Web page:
2. Openness and collaboration trump safeguards and secrets. Allowing actions to lead learning requires an openness to allow the learning process to occur, even as the work unfolds. If management can overcome that mental hurdle, a treasure of potential may be realized.

“In the world of talent, learning and performance (“The Collaboration Age”) …[it’s] those who share and work together who are the winners. Those who hide behind organisational [sic] garden walls end up deep in weeds. If we’re to succeed …We need to do so with others, in some cases even with our competitors. The rather ungainly term ‘co-opetition’ is being increasingly used to define co-operative competition, where competitors work together to achieve increased value at the same time as they are competing with each other.”

“If, while learning, you face competition from those with experience, you will never live long enough to acquire the experience yourself. This has been the basic argument behind import-substitution strategies, which use trade barriers as their main policy instrument…. The problem with trade protection is that restricting foreign competition also means preventing access to inputs and knowhow.”

3. Deliberate, programmatic supports for learning are key. Far from being a call for laissez-faire policies, organizations and societies that can create the structures to nurture systemic learning will thrive in the 21st century. It may on the surface appear as if I’m recommending soft management to allow people to run down any hunch or notion as they wish. While the freedom to explore – and social-learning-for-work-1-638fail—is important, this calls for deliberate structures and new managerial approaches to work well. Building silos and setting rules is easier than guiding and mentoring adaptation, and begs for more innovative managerial skills.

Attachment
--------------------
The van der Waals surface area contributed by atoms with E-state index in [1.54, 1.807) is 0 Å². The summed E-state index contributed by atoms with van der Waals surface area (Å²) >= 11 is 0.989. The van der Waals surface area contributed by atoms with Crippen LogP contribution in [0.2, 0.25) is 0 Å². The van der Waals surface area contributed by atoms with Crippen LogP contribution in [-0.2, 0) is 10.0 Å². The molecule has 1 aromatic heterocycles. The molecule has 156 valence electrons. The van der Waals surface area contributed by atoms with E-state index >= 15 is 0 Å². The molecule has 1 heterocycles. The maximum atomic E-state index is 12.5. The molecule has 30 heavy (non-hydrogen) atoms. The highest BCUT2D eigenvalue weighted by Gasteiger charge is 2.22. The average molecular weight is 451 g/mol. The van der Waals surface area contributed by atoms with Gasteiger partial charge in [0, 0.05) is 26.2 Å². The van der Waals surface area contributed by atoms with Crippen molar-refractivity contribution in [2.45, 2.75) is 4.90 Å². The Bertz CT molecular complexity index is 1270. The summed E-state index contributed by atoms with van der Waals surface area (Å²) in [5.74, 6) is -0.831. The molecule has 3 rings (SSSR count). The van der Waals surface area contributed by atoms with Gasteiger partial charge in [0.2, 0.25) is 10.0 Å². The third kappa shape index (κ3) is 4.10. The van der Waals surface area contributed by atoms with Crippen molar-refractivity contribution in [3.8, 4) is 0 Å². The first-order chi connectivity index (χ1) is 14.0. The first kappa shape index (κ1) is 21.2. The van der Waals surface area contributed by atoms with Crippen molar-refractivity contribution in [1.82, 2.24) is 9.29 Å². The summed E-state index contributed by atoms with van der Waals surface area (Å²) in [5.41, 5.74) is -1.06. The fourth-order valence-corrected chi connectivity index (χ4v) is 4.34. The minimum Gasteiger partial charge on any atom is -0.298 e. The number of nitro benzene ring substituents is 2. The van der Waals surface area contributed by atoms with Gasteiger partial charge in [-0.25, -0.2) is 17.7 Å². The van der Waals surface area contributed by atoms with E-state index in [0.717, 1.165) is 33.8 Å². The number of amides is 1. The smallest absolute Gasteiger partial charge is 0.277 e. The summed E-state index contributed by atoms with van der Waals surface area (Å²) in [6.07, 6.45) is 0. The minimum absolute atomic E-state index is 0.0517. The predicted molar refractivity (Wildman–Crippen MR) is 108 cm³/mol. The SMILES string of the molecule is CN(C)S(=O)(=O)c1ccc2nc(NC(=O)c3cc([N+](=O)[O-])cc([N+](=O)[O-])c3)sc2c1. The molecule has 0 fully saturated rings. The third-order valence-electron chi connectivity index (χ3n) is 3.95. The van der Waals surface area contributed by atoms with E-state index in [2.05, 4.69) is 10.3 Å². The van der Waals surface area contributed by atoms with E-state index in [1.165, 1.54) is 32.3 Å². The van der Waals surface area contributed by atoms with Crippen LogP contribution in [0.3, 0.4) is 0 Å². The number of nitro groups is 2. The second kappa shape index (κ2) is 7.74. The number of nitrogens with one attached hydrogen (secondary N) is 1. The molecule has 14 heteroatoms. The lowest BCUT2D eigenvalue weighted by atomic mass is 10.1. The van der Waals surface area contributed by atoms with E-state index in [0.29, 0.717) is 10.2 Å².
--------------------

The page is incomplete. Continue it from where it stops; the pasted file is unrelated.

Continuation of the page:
• Learning: As Harold Jarche rightly points out, the managerial skill needed for modern work is the ability manage complexities, not hierarchies.

“Sharing complex knowledge requires strong interpersonal relationships, with shared values, concepts, and mutual trust. But discovering innovative ideas usually comes via loose personal ties and diverse networks. Knowledge intensive organizations need to be structured for both. Effective knowledge-sharing drives business value in a complex economy.”

stiglitz“Successful industrial policies identify sources of positive externalities – sectors where learning might generate benefits elsewhere in the economy… Virtually every government policy, intentionally or not, for better or for worse, has direct and indirect effects on learning. Developing countries where policymakers are cognizant of these effects are more likely to close the knowledge gap that separates them from the more developed countries. Developed countries, meanwhile, have an opportunity to narrow the gap between average and best practices.”

So what’s the insight here? The ways in which our world is increasingly based around dispersed networks rather than hierarchies is changing the way we work–which is to say, learn. On the macro-economic level, for the organizations in which we work, and in our increasing responsibility for our own learning and professional development, we’re relying on network-based relationships where nexuses of knowledge and various levels of association are as shifting as our conditions and motivations of the moment.

If you’re reading this, you are part of exactly what I’m describing. I’m glad to have your open association and welcome your thoughts.